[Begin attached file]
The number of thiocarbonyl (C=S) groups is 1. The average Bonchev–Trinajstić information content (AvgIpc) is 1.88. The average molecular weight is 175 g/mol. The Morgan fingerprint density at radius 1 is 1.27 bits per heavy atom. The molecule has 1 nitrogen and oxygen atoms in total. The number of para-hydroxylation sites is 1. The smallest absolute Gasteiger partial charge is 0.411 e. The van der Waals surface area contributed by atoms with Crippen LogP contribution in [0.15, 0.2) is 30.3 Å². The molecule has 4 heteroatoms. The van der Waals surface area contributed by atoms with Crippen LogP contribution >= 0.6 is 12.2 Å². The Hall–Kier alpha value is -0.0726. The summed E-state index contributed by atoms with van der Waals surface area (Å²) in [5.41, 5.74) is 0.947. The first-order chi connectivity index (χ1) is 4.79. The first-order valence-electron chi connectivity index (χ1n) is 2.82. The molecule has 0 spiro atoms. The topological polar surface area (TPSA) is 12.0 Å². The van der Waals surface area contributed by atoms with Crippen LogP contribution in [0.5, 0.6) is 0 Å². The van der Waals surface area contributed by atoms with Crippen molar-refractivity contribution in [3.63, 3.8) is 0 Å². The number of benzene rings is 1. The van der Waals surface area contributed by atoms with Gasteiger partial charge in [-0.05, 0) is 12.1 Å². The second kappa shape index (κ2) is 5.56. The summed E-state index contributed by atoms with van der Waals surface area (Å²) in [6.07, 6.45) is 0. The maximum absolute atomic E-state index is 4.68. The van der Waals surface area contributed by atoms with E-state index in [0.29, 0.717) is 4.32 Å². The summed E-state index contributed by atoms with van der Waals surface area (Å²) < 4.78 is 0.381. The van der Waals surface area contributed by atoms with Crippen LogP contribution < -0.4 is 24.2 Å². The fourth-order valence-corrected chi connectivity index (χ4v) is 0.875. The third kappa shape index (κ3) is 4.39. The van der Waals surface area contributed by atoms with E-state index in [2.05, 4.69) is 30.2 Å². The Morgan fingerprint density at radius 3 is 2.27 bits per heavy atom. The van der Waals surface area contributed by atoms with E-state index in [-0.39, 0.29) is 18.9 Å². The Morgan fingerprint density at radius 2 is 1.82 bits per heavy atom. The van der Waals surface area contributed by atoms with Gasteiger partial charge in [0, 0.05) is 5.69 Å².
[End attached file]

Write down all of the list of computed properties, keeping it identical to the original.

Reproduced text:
The number of thiocarbonyl (C=S) groups is 1. The average Bonchev–Trinajstić information content (AvgIpc) is 1.88. The average molecular weight is 175 g/mol. The Morgan fingerprint density at radius 1 is 1.27 bits per heavy atom. The molecule has 1 nitrogen and oxygen atoms in total. The number of para-hydroxylation sites is 1. The smallest absolute Gasteiger partial charge is 0.411 e. The van der Waals surface area contributed by atoms with Crippen LogP contribution in [0.15, 0.2) is 30.3 Å². The molecule has 4 heteroatoms. The van der Waals surface area contributed by atoms with Crippen LogP contribution >= 0.6 is 12.2 Å². The Hall–Kier alpha value is -0.0726. The summed E-state index contributed by atoms with van der Waals surface area (Å²) in [5.41, 5.74) is 0.947. The first-order chi connectivity index (χ1) is 4.79. The first-order valence-electron chi connectivity index (χ1n) is 2.82. The molecule has 0 spiro atoms. The topological polar surface area (TPSA) is 12.0 Å². The van der Waals surface area contributed by atoms with Crippen LogP contribution in [0.5, 0.6) is 0 Å². The van der Waals surface area contributed by atoms with Crippen molar-refractivity contribution in [3.63, 3.8) is 0 Å². The number of benzene rings is 1. The van der Waals surface area contributed by atoms with Gasteiger partial charge in [-0.05, 0) is 12.1 Å². The second kappa shape index (κ2) is 5.56. The summed E-state index contributed by atoms with van der Waals surface area (Å²) in [6.07, 6.45) is 0. The maximum absolute atomic E-state index is 4.68. The van der Waals surface area contributed by atoms with E-state index in [0.29, 0.717) is 4.32 Å². The summed E-state index contributed by atoms with van der Waals surface area (Å²) < 4.78 is 0.381. The van der Waals surface area contributed by atoms with Crippen LogP contribution < -0.4 is 24.2 Å². The fourth-order valence-corrected chi connectivity index (χ4v) is 0.875. The third kappa shape index (κ3) is 4.39. The van der Waals surface area contributed by atoms with E-state index in [2.05, 4.69) is 30.2 Å². The Morgan fingerprint density at radius 3 is 2.27 bits per heavy atom. The van der Waals surface area contributed by atoms with E-state index in [-0.39, 0.29) is 18.9 Å². The Morgan fingerprint density at radius 2 is 1.82 bits per heavy atom. The van der Waals surface area contributed by atoms with Gasteiger partial charge in [0, 0.05) is 5.69 Å².